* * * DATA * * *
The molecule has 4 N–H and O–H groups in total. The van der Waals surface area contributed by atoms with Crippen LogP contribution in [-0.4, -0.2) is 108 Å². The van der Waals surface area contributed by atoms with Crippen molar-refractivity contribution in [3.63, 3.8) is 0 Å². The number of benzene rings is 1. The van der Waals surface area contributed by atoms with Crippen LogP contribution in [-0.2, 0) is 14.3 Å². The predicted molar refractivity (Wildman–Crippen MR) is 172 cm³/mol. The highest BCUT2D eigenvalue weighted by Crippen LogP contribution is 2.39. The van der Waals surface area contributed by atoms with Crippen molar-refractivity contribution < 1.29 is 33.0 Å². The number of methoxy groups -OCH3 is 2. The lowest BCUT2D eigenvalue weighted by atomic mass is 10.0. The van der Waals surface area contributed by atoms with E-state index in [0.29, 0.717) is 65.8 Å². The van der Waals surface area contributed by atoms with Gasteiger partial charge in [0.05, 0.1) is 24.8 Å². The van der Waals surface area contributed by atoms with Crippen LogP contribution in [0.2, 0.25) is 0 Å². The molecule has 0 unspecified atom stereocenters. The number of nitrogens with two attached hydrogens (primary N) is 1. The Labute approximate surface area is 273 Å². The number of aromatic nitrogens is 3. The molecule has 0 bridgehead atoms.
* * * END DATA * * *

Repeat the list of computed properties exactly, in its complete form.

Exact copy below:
The molecule has 4 N–H and O–H groups in total. The van der Waals surface area contributed by atoms with Crippen LogP contribution in [-0.4, -0.2) is 108 Å². The van der Waals surface area contributed by atoms with Crippen molar-refractivity contribution in [3.63, 3.8) is 0 Å². The number of benzene rings is 1. The van der Waals surface area contributed by atoms with Crippen LogP contribution in [-0.2, 0) is 14.3 Å². The predicted molar refractivity (Wildman–Crippen MR) is 172 cm³/mol. The highest BCUT2D eigenvalue weighted by Crippen LogP contribution is 2.39. The van der Waals surface area contributed by atoms with Crippen molar-refractivity contribution < 1.29 is 33.0 Å². The number of methoxy groups -OCH3 is 2. The lowest BCUT2D eigenvalue weighted by atomic mass is 10.0. The van der Waals surface area contributed by atoms with E-state index in [0.29, 0.717) is 65.8 Å². The van der Waals surface area contributed by atoms with Gasteiger partial charge in [0.05, 0.1) is 24.8 Å². The van der Waals surface area contributed by atoms with Crippen LogP contribution in [0.2, 0.25) is 0 Å². The molecule has 0 unspecified atom stereocenters. The number of nitrogens with two attached hydrogens (primary N) is 1. The Labute approximate surface area is 273 Å². The number of aromatic nitrogens is 3. The molecule has 0 bridgehead atoms.